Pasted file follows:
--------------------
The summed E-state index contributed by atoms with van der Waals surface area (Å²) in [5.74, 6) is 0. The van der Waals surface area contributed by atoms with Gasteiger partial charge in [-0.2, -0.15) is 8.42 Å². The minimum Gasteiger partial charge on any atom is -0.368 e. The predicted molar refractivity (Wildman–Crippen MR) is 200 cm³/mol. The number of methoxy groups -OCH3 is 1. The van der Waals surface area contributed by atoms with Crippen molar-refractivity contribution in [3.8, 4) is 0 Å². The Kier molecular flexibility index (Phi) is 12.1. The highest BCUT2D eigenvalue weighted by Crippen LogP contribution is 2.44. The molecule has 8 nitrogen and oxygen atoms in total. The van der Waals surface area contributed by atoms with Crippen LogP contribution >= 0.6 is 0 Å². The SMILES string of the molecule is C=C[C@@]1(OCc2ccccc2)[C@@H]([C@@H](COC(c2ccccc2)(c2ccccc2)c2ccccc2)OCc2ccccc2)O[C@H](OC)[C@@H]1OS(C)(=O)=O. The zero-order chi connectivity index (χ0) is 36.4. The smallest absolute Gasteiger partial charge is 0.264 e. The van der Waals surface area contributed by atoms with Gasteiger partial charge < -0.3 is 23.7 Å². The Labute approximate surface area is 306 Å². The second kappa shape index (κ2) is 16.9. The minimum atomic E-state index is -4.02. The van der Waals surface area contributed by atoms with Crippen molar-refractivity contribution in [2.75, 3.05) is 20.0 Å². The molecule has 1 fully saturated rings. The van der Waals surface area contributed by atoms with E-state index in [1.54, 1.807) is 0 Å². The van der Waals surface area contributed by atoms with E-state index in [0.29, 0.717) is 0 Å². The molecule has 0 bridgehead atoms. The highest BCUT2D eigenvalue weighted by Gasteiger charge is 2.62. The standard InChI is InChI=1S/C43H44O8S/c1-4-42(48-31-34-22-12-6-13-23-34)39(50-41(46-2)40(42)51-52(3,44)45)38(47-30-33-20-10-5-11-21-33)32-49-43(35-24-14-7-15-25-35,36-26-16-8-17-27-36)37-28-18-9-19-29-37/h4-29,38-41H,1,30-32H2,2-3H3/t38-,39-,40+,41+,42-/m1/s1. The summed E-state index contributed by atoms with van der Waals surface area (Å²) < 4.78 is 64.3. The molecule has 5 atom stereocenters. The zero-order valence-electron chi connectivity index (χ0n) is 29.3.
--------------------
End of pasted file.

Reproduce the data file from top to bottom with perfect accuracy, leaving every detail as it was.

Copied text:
The summed E-state index contributed by atoms with van der Waals surface area (Å²) in [5.74, 6) is 0. The van der Waals surface area contributed by atoms with Gasteiger partial charge in [-0.2, -0.15) is 8.42 Å². The minimum Gasteiger partial charge on any atom is -0.368 e. The predicted molar refractivity (Wildman–Crippen MR) is 200 cm³/mol. The number of methoxy groups -OCH3 is 1. The van der Waals surface area contributed by atoms with Crippen molar-refractivity contribution in [3.8, 4) is 0 Å². The Kier molecular flexibility index (Phi) is 12.1. The highest BCUT2D eigenvalue weighted by Crippen LogP contribution is 2.44. The molecule has 8 nitrogen and oxygen atoms in total. The van der Waals surface area contributed by atoms with Crippen LogP contribution >= 0.6 is 0 Å². The SMILES string of the molecule is C=C[C@@]1(OCc2ccccc2)[C@@H]([C@@H](COC(c2ccccc2)(c2ccccc2)c2ccccc2)OCc2ccccc2)O[C@H](OC)[C@@H]1OS(C)(=O)=O. The zero-order chi connectivity index (χ0) is 36.4. The smallest absolute Gasteiger partial charge is 0.264 e. The van der Waals surface area contributed by atoms with Gasteiger partial charge < -0.3 is 23.7 Å². The Labute approximate surface area is 306 Å². The second kappa shape index (κ2) is 16.9. The minimum atomic E-state index is -4.02. The van der Waals surface area contributed by atoms with Crippen molar-refractivity contribution in [2.75, 3.05) is 20.0 Å². The molecule has 1 fully saturated rings. The van der Waals surface area contributed by atoms with E-state index in [1.54, 1.807) is 0 Å². The van der Waals surface area contributed by atoms with E-state index in [0.29, 0.717) is 0 Å². The molecule has 0 bridgehead atoms. The highest BCUT2D eigenvalue weighted by Gasteiger charge is 2.62. The standard InChI is InChI=1S/C43H44O8S/c1-4-42(48-31-34-22-12-6-13-23-34)39(50-41(46-2)40(42)51-52(3,44)45)38(47-30-33-20-10-5-11-21-33)32-49-43(35-24-14-7-15-25-35,36-26-16-8-17-27-36)37-28-18-9-19-29-37/h4-29,38-41H,1,30-32H2,2-3H3/t38-,39-,40+,41+,42-/m1/s1. The summed E-state index contributed by atoms with van der Waals surface area (Å²) < 4.78 is 64.3. The molecule has 5 atom stereocenters. The zero-order valence-electron chi connectivity index (χ0n) is 29.3.